Subcutaneous interferon β1a (Rebif, EMD Serono, Inc.)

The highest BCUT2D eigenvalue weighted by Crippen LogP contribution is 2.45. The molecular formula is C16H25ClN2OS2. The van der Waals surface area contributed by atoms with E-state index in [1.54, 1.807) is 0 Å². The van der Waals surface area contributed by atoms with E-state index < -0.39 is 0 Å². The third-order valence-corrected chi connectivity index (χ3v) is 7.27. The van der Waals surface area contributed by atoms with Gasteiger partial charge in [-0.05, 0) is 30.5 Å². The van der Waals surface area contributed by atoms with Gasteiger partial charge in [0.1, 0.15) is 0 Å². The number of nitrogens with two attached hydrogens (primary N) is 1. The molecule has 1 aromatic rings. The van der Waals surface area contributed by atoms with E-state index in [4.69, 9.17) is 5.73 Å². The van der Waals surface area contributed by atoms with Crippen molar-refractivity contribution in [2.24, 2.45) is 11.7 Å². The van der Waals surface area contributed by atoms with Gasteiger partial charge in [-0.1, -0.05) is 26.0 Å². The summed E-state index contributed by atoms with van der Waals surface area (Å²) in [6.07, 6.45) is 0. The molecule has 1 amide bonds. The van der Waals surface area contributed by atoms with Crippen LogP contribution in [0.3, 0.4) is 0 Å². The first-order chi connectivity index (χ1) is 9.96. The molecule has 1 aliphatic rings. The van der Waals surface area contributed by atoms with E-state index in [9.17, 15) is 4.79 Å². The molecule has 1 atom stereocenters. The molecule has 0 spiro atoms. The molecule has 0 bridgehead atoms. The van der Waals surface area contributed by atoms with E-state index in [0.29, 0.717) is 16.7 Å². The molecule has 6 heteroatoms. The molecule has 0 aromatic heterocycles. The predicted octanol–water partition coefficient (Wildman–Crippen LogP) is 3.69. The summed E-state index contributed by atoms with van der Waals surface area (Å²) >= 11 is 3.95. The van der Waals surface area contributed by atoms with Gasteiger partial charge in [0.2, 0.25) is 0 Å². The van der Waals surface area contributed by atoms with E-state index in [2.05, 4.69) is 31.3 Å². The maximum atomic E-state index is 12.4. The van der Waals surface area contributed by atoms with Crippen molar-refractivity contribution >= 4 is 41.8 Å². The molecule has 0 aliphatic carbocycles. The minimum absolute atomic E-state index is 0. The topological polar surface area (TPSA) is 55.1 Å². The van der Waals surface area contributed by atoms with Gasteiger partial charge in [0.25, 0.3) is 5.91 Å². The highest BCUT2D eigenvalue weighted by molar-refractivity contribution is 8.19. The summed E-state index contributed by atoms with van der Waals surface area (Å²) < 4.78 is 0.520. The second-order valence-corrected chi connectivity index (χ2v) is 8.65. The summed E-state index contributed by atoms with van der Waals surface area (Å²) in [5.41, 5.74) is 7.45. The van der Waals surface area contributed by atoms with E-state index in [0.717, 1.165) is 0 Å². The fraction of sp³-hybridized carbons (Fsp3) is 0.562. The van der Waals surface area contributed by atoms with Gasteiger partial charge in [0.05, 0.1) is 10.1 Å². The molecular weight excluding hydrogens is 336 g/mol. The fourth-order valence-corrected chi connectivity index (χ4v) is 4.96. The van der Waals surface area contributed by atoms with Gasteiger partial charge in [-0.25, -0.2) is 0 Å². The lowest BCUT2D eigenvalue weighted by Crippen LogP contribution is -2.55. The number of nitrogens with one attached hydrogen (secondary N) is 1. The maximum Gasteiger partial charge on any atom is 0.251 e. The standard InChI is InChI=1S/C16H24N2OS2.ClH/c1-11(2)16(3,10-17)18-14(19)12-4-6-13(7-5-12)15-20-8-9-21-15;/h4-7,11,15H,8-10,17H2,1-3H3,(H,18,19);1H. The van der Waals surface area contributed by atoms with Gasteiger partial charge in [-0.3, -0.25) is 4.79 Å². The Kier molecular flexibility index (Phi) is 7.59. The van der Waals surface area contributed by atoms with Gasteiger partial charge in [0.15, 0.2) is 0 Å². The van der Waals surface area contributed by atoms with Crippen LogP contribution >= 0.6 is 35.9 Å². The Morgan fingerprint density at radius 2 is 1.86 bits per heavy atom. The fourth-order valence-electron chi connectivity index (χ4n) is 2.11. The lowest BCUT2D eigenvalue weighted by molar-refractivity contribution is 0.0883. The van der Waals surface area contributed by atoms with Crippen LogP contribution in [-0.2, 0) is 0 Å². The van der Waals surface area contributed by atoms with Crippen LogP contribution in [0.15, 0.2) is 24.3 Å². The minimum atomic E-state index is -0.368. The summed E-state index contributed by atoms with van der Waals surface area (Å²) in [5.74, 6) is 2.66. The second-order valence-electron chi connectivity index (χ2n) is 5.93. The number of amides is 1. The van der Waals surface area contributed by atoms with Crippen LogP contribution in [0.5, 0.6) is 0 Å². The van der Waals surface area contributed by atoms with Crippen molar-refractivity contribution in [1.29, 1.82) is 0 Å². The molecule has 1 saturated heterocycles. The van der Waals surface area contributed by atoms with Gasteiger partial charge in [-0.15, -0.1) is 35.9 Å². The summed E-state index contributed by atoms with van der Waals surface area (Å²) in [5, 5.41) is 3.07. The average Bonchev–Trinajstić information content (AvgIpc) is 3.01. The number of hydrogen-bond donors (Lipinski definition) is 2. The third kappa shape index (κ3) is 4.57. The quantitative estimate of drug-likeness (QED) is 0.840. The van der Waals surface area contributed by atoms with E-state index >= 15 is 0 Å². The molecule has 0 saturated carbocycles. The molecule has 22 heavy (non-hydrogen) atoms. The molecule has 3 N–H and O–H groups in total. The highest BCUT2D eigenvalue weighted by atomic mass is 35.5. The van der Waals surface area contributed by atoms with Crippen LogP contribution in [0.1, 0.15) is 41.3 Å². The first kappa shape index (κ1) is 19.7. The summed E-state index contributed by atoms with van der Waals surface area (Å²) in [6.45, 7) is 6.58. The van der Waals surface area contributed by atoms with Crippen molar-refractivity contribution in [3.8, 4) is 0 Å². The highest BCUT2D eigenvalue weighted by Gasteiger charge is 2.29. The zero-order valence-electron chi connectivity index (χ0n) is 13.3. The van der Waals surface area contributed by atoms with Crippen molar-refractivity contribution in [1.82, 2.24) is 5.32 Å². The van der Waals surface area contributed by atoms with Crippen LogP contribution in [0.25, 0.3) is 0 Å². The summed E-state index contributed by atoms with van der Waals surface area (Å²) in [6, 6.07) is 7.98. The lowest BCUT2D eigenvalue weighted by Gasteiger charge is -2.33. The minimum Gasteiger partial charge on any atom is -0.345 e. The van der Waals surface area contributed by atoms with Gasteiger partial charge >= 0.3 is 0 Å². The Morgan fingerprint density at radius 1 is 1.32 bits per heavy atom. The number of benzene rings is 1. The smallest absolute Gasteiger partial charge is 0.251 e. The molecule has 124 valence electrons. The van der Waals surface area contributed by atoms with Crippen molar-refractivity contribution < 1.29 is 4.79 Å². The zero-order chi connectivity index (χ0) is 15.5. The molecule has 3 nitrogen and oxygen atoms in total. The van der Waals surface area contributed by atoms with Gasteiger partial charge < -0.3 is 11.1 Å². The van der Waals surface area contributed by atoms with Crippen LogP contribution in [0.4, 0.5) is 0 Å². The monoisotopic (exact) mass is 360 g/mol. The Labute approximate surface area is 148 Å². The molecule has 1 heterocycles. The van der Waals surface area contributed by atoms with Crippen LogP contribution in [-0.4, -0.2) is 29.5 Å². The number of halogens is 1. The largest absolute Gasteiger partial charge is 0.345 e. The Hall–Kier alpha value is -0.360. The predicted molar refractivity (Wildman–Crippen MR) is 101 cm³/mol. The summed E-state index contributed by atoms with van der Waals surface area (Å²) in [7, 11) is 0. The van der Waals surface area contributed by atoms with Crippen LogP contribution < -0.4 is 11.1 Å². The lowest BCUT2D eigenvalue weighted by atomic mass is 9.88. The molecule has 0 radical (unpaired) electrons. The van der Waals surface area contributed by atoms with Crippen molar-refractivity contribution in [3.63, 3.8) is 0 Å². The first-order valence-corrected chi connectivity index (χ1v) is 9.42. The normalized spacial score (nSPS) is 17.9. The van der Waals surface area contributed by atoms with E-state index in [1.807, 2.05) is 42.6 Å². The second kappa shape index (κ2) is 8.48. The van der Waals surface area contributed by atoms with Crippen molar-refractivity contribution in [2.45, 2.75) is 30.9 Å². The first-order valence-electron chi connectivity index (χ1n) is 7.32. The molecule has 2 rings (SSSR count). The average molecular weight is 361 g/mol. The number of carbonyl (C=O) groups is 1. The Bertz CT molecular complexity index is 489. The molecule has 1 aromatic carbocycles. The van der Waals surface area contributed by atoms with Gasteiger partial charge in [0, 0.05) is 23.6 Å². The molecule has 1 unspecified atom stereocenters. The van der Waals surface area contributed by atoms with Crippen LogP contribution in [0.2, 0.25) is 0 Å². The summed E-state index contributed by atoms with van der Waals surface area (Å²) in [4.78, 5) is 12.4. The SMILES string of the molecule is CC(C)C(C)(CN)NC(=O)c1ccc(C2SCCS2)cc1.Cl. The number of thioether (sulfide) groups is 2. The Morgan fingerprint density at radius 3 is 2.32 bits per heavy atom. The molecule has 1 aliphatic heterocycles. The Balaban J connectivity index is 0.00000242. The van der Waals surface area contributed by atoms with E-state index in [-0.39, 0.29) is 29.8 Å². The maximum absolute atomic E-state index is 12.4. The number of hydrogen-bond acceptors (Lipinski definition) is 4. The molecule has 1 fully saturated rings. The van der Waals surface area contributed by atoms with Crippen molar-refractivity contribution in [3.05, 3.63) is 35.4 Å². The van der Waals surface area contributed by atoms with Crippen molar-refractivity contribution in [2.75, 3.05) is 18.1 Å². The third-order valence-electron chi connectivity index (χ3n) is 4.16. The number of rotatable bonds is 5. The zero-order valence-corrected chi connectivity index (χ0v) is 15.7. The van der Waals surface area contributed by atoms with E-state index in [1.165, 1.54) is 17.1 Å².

The Prevention of Relapses and Disability by Interferon β-1a Subcutaneously in Multiple Sclerosis (PRISMS) trial was a 2-year randomized, double-blind, placebo-controlled, multi-centered trial of 560 patients with RRMS. Subjects treated with either the 22 or 44 μg dose of IFN-β1a subcutaneously showed a significant reduction in ARRs compared with placebo, 27% and 33% respectively. Both treatment groups showed a significant reduction in the number of new or enlarging T2 lesions; 67% reduction in the 22 μg group and 78% reduction in the 44 μg group [PRISMS Study Group, 1998]. An extension study utilizing a crossover design in which placebo-treated patients were randomized to either 22 or 44 μg of IFN-β1a subcutaneously after 2 years revealed patients in both active treatment groups for the entire 4 years continued to show significantly lower number of relapses per year [PRISMS Study Group, 2001]. IFNs have immunogenic properties and treated individuals may develop binding and neutralizing antibodies (NAbs) to these products. NAbs may develop with the use of all formulations of IFN-β; however, they are found more commonly with the high-dose, high-frequency IFNs (IFN-β1b and IFN-β1a subcutaneously). The issue of NAbs is controversial; however, a panel of experts met at the Neutralizing Antibodies on Interferon Beta in Multiple Sclerosis (NABINMS) consortium in 2009 in attempts to formulate a practical approach to the evaluation and incorporation of information regarding NAbs in the treatment of MS. The group proposed that both the NAb titer and clinical status of the patient should be considered in the decision regarding the impact of the presence of NAbs on changing DMTs. They also suggested reevaluation of the NAbs status prior to making a change in therapy unless patients were clearly performing poorly clinically [Polman et al. 2010].


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